In one (hyphenated) word I’ll sum up this debut novel – heart-warming. Now this is not an easy accolade to achieve, especially from a cold, cynical, middle-aged man like myself. Get this slighty wrong and the end result can be mawkish, sentimental, whimsical- all things which do not grab me as a reader. Emma Claire Sweeney has got this just right and the result is a first-class novel that is a joy to read.
Main character Maeve Maloney is approaching 8o having lived most of her life in a Morecambe Guest House, inherited from her parents. In recent years it has become a holiday home for guests with disabilities and their carers. Maeve has very much given her whole adult life to Sea View Lodge (as a former guest house owner I can appreciate how necessary this total devotion is to make your place successful) but this hides a great sadness from her past.
The story alternates between the present with Maeve as honorary grandmother to two of her staff members with Downs Syndrome who have fallen in love. This opens a whole can of worms for families, social workers etc and running alongside this is a narrative strand from the mid 1950’s when her family’s life was centred on the care of her severely disabled twin sister at a time when institutionalisation was the recommended option. Maeve’s life pretty much grinds to a halt in her mid 20’s when a chain of events sees her planned future pulled away from her. The past and present combine when old friend Vince seeks her out.
This book is rich in detail and characterisation and the past and present switch without much sign-posting and with very little of the jarring this technique can engender. There’s also official correspondence and snatches of twin sister’s Edie’s sayings and phrases. I know how readers can complain when time-frames switch around yet this has been done so intelligently and so well that it is a smooth, highly-involving read throughout. It does show how the attitudes towards disability have improved in the last sixty or so years yet acknowledges the tremendous uphill challenges still faced. First and foremost this is a tale about love and friendship, of making the best of what you’ve got and how regretting the past can stop you moving on. It’s a bittersweet lesson as Maeve learns to cope with past incidents that have set the pattern of her life.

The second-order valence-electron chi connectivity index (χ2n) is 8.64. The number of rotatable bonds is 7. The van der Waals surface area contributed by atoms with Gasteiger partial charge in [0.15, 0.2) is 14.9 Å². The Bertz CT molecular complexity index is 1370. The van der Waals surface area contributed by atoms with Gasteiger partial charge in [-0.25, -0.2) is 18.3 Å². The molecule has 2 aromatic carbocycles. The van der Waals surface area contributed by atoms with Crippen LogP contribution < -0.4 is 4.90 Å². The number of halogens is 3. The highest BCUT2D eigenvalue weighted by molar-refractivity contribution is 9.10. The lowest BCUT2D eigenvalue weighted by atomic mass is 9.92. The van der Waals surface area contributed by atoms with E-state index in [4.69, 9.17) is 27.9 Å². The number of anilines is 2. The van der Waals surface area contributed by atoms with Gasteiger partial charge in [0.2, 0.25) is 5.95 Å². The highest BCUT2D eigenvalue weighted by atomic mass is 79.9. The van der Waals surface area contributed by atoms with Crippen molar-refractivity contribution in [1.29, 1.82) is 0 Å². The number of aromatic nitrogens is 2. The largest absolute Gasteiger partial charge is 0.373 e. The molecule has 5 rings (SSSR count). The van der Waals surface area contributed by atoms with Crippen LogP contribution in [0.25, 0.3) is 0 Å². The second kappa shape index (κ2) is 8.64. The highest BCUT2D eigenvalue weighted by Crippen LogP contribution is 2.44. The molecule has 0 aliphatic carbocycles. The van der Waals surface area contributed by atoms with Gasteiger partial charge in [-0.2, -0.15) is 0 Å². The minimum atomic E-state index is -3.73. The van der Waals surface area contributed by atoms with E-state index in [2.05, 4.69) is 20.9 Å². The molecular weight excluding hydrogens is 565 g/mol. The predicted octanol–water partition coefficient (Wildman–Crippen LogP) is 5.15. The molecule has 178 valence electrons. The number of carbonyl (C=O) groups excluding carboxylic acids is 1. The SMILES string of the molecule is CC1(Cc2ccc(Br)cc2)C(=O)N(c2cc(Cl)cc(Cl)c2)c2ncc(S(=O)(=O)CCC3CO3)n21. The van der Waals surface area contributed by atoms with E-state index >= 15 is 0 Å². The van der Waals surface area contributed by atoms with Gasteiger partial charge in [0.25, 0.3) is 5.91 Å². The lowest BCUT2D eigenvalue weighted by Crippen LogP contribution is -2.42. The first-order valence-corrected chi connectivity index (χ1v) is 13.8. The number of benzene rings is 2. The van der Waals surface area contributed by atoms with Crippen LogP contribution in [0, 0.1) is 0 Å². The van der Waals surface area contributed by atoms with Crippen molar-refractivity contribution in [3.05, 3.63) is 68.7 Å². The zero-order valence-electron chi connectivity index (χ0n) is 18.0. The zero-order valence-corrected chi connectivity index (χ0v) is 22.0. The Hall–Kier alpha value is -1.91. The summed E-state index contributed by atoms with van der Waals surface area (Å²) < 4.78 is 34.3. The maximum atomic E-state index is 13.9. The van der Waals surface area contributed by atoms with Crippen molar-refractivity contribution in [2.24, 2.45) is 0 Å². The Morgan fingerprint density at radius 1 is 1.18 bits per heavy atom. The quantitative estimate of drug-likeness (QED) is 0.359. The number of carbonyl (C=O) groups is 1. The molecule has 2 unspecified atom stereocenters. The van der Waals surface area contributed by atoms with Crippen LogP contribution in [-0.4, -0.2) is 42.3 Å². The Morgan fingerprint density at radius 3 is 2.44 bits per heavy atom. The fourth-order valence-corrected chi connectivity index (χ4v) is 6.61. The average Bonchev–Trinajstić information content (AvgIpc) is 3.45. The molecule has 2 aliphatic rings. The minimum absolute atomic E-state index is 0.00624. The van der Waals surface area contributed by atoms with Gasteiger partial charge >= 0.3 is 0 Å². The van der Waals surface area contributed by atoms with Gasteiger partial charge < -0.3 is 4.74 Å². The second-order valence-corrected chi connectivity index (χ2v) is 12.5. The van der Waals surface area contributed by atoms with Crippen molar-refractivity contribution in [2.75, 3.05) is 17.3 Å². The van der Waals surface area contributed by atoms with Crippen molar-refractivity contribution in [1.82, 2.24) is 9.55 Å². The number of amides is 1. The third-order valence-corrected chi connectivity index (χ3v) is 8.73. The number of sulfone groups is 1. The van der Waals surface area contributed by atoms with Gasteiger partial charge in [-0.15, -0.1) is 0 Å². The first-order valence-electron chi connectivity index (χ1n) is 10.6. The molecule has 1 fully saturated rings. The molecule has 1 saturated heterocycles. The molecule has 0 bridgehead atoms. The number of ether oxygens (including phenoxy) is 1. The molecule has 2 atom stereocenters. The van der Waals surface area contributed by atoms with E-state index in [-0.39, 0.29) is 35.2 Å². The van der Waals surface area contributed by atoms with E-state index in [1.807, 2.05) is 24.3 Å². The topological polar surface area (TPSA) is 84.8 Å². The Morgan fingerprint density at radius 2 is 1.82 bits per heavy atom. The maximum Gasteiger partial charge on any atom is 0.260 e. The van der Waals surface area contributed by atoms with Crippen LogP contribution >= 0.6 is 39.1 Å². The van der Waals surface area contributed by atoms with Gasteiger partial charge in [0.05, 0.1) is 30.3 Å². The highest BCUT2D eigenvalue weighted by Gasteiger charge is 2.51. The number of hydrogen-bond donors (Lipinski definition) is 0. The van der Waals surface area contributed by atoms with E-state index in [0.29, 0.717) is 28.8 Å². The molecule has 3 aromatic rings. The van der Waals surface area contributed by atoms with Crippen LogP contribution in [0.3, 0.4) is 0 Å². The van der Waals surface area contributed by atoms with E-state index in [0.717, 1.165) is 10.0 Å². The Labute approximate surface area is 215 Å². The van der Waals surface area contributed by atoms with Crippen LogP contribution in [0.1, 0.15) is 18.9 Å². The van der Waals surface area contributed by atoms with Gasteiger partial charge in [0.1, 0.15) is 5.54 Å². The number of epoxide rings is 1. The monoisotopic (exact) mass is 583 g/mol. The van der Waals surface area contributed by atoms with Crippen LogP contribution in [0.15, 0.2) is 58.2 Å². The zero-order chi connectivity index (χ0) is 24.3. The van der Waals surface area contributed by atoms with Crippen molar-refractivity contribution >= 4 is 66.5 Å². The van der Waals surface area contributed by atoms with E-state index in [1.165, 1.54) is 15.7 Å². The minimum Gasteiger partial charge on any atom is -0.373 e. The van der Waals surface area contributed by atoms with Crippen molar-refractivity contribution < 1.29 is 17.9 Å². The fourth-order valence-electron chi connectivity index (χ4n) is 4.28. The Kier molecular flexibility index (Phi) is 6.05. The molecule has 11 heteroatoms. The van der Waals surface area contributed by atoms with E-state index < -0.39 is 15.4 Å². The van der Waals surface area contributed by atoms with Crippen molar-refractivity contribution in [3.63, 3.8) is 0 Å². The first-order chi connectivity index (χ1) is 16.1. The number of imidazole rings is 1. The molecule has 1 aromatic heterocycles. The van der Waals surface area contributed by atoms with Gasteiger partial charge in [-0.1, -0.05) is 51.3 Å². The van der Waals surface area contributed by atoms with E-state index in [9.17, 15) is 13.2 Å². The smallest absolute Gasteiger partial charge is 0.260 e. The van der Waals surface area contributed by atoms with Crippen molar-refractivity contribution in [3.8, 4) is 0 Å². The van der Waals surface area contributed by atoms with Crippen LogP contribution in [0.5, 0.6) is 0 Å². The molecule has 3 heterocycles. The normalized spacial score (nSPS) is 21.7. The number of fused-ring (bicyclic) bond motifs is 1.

At no point is it sentimental, however. It focuses on the small details of life that realistically searches for humour in difficult situations. I actually really did not want to leave these people and their Morecambe home. I believed in them totally (although the relentless grind of working in such an establishment, the cooking, cleaning and dealing with the public was a little glossed over perhaps).
The author’s inspiration for her book is her autistic sister. In an interview in newbooks magazine she states;
“I have chosen to celebrate the kind of families who fought – sometimes against the odds- to bring up their disabled and non-disabled children together – the kind of families who sought to care for each other with tenderness, humour and love.”
Goal achieved! I don’t know exactly what’s coming over me. I’m notoriously stingy with my five star ratings. I would expect to read only a couple of five star books a year but this is my third maximum award so far in 2017 and it’s still only February. Testament to the number of great books out there. I hope you seek this one out.
Owl Song At Dawn was published in paperback by Legend in 2016.